The trauma brain races in circles. R&O are examples of explication. Explication is a fancy word for trying to think your way out of a problem by yourself.
The Hurt Partner is hungry to understand. But she’s hoarding all her insight. Explication and pain keep the Hurt Partner confined in a golden prison of blamelessness. As Gottman’s research points out, remaining chronically “inconsolable” becomes a rut. It’s a Groundhog Day for the relationship.
The initial stages of the Hurt Partner’s rage also protect them from considering how they may have distanced themselves over time from their Involved Partner. It prevents them from the more sensitive work of recognizing how they may, in some ways, co-created the very relational vulnerabilities of which the infidelity is a symptom.
When their pain is validated, and the Hurt Partner feels safe enough to dialogue, perhaps initially only at first with the couples therapist, the HP can begin to make some sense of the pain.
Trauma science tells us that “telling their story” is a critical aspect of healing.
You can only tell a story after you have processed the “new reality” of their infidelity.
A good couples therapist establishes a robust therapeutic bond, validates the pain, and gently guides the couple into a constructive dialogue.
There are common themes in the Hurt Partner’s explication. A sense of being violated, taken advantage of, exploited, feeling rejected, or abandoned. The anger of women has a known and predictable architecture.
Research tells us that in the anger of wives, three themes dominate; the irresponsibility of her partner, the injustice of her dilemma, and her sense of powerlessness to influence the situation. The intensity of these themes deepens when they become Hurt Partners.
Neuroscience tells us an essential thing about Hurt Partners whatever childhood wounds of feeling neglected, unloved or abandoned that the HP carries are re-activated and re-installed.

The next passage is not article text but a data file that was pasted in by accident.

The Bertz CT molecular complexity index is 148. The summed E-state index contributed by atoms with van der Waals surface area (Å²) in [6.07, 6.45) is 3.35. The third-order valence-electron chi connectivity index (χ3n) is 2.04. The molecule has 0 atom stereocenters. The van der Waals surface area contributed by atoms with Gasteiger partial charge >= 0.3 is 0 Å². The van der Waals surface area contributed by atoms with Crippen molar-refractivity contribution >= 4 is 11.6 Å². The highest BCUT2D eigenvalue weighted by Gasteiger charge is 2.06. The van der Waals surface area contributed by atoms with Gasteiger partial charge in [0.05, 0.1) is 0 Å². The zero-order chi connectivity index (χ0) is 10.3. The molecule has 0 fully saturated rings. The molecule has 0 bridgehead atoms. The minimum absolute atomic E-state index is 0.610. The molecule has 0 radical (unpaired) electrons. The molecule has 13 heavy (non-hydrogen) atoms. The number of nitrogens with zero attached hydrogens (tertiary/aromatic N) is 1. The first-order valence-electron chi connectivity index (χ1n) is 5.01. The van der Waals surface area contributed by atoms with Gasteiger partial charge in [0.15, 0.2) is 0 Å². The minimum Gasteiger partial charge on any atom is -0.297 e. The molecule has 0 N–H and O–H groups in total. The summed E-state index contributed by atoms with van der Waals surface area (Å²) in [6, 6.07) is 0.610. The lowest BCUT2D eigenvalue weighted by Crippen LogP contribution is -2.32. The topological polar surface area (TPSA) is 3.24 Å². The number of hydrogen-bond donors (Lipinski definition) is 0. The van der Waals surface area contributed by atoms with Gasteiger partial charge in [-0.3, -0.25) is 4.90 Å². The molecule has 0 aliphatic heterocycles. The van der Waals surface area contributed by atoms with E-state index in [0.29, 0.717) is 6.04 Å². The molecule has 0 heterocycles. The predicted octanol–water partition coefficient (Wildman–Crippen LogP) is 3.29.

In other words, being a Hurt Partner in most cases is not only trauma, but it also pries open the Pandora’s Box of older unresolved family-of-origin trauma as well. It is both traumatic and re-traumatizing at the same time. That is why self-care is job one.
R&O is the first and most formidable obstacle to affair recovery. You can’t rebuild trust without exiting rumination and obsession. This process takes time, but the Hurt Partner needs to understand that couples therapy is a clinical road that we travel together.
An Intensive Marriage Retreat can help. Clinical research tells us that couples in a crisis that engage in a Marriage Intensive at the start of therapy tend to have superior outcomes. An Intensive Marriage Retreat that employs a science-based approach is goal-oriented and highly purposeful.
Research tells us that Hurt Partners, who become intensely embittered and inconsolable, run the risk of remaining so for the rest of their lives.
This posture of inconsolability supports the fiction that infidelity is not only the problem, but it is also the only problem.
Your couples therapist should initially focus on your self-care issues, validate your pain, but also patiently and gently guide you into a dialogue grounded in emotional understanding and connection.
If you are a Hurt Partner, please understand that your rumination and obsession with your spouse’s infidelity is a natural, and perfectly sensible phase of affair recovery.
It’s just not wise to live there forever.
You need a science-based couples therapist who will guide you through this explication process in a supportive, validating, and deliberate way. That is the value of a planned Intensive Marriage Retreat. Healing is a priority…whether you believe you can remain married or not.
But if you remain embittered and inconsolable, it might ruin your life and even scar your children.
You will be eventually be asked to emerge from grief, connect the dots, and tell your story. You may make requests of your partner, and receive offers from them. Hopefully, you can honestly assess your relationship’s blind spots and share some new insights.
Eventually, the question, “my husband cheated on me…now what?” is answered. The good news is that affair recovery is not only possible, but forgiveness is too. Many couples also emerge from infidelity stronger and more attuned than ever before.
But for deep and lasting affair recovery to occur, it requires cognitive space and hard work for both of you. Cognitive space that becomes available only when rumination and obsession lessen their grip on your heart.
Call us for more information at 844-926-8753 to reach our intake coordinator, Cindy Tervalon, use option 2.
Daniel is a Marriage and Family Therapist. He currently sees couples at Couples Therapy Inc. in Boston, Massachusetts, three seasons in Cummington (at the foothills of the Berkshires...) and in Miami during joint retreats with his wife, Dr. Kathy McMahon. He uses EFT, Gottman Method, Solution-focused and the Developmental Model in his approaches.